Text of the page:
The voluptuous combination evoked fields of flowers by the sea, taking the tasting experience to a whole new level by creating a third flavor.

Another great match is the combination of a dark fermented pu-erh and mushrooms, according to tea sommelier and chef Melanie Franks, who creates extensive multi-course tea dinners with purveyors like East Coast–based In Pursuit of Tea. Rich and earthy pu-erh smells like soil after it has rained and evokes mushroom foraging. Dried mushrooms work especially well with strong pu-erhs given their pronounced flavor, Franks says. One of her culinary creations is udon noodles made from hojicha—a roasted green tea with strong, earthy flavors—topped with slow-cooked egg, mustard greens, and pu-erh broth—a warm, grounding soup for fall and winter nights. Pu-erh could also be paired well with an aged comté or dark chocolate, both of which have strong and slightly sweet qualities to stand up to the tea and help round it out.

Many green teas work well with fresh goat cheeses or brie, and may be considered a natural pairing in spring or summer, in the way that a dark and earthy pu-erh with mushrooms seems so right for fall. Matcha’s a nice fit for raw or partially cooked vegetables, suggested Franks, since the green flavors in each complement one another. (She makes a matcha flatbread with beets and goat cheese). I was also struck by the combination of a delicate white bai mu dan and ricotta cheese at a pairing hosted by Silk Road Teas and Murray’s Cheese in New York last spring: a light, refreshing treat to cool down on summer days.


On the West Coast, Portland’s Steven Smith Teamaker has worked closely with local food producers over the years and recently released a collaboration with chefs called the Maker’s Series. Their first offering was a limited edition oolong ice cream tea, a Taiwanese milk oolong with jasmine, vanilla, and Marcona almonds that Smith’s Tony Tellin developed with ice cream maker Salt & Straw this past summer. Their second collaboration was with Vitaly Paley of Paley’s Place, Imperial, and Portland Penny Diner. Paley enjoys drawing from seasonal Pacific Northwest ingredients that resemble the mushrooms, berries, and game he knew growing up in Belarus, and recalls friends and family drinking tea like water back in Russia. He and Tellin created a Georgian Caravan tea early this fall, a blend of hickory-smoked black teas combined with Oregon-made huckleberry jam that borrows from the Russian tradition of sweetening tea with jam rather than sugar. Huckleberries are also common to Belarus and northern Russia, said Paley. “The astringency of the berries complements the tannins in the tea,” he added. “The sweetness of the jam makes it sing.” Paley’s mother, Genya, a New York-based piano teacher who often advises Paley on Russian recipes and traditions, gave the Georgian Caravan a nod of approval, indicating that it evoked strong personal memories of home.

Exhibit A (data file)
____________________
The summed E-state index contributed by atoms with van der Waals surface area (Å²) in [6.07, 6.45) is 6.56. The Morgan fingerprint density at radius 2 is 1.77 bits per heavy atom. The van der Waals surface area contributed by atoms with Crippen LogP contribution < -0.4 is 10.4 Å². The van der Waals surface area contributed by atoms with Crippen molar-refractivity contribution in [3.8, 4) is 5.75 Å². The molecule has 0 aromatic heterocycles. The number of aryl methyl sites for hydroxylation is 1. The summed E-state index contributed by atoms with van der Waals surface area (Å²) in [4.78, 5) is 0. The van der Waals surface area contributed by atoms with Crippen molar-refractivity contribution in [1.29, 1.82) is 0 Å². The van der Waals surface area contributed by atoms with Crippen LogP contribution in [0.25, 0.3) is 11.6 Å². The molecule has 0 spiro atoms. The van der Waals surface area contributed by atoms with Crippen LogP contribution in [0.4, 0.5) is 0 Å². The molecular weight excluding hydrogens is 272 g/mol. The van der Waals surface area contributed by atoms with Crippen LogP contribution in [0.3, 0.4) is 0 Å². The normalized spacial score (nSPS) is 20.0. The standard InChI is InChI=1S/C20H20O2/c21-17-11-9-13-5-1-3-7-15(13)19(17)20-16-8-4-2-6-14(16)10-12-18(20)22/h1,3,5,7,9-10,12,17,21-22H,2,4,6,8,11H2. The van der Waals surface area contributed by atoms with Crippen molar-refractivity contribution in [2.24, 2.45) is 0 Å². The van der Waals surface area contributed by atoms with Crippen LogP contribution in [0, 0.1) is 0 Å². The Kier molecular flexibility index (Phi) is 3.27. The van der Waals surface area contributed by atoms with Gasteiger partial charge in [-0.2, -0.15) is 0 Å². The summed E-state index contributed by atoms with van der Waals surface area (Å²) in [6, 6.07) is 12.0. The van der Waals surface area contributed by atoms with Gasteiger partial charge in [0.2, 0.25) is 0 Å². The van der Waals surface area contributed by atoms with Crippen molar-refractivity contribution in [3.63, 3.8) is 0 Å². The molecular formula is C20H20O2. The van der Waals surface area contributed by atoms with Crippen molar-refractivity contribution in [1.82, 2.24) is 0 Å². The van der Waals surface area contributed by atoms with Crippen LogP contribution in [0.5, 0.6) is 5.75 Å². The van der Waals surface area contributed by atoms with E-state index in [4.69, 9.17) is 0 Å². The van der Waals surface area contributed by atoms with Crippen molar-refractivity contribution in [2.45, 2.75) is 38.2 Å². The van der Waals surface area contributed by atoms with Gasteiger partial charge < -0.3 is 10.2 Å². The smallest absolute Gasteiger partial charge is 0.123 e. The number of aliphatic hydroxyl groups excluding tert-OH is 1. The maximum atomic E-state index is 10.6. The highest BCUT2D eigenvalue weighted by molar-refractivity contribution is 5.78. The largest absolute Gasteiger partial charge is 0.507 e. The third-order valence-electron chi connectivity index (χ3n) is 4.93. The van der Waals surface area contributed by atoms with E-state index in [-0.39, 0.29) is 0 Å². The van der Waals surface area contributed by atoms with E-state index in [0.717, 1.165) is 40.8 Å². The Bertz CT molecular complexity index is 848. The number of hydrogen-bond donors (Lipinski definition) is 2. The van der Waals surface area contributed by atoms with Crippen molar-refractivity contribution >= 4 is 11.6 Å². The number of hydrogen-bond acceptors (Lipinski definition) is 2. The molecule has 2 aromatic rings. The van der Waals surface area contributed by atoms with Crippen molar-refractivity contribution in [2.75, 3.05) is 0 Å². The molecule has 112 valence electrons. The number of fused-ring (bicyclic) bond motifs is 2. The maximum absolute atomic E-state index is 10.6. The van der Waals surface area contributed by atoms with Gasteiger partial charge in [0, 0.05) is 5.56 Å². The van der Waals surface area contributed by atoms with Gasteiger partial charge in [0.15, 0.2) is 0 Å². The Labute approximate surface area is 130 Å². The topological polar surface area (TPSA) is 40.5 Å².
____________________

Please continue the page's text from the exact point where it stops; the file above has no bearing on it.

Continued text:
San Francisco’s Samovar, which supplies tea to Blue Bottle Coffee, serves full tea menus inspired by global cuisine in its Bay Area lounges, from a Russian-influenced tray of borscht and tea-smoked chicken accompanied by a pot of smoky lapsang souchong, to a kaiseki-like Japanese meal with rice, seaweed, and the nutty ryokucha green tea with toasted brown rice (a tea akin to genmaicha). Samovar also has a range of salads, sandwiches, and small bites that can be mixed and matched with its teas, much like New York’s Harney & Sons café, where diners can order cheddar and chive biscuits a la carte or a fall salad dressed in a vinaigrette infused with the company’s Boston blend of black tea, almond, and cranberries. The Harney café offers a traditional British tea service as well as global fusions like gravlax canapés, with lapsang souchong-dusted smoked salmon and matcha cream cheese on Japanese rice crackers. “People don’t always have the time to sit down and enjoy a full tea service, or they feel it’s just too much food for one sitting,” said Emeric Harney. “We wanted to marry culinary traditions from around the world and offer customers something a little bit different with smaller plates.”

You don’t need to be an expert to delve into tea and food pairings, or memorize a list of what goes with what. What it comes down to, said Delmas, is curiosity and the willingness to experiment and be surprised. You can start by drawing from a reserve of flavors you already know, said Villano, such as a genmaicha and white chocolate resembling a bowl of milk and Rice Krispies. It’s worth identifying what the underlying flavors are in particular teas and food, and even contrasting them. Taste as much as you can, use your imagination, and create flavors that can only come from pairing food with tea.

Rachel Safko is a freelance writer based in Brooklyn.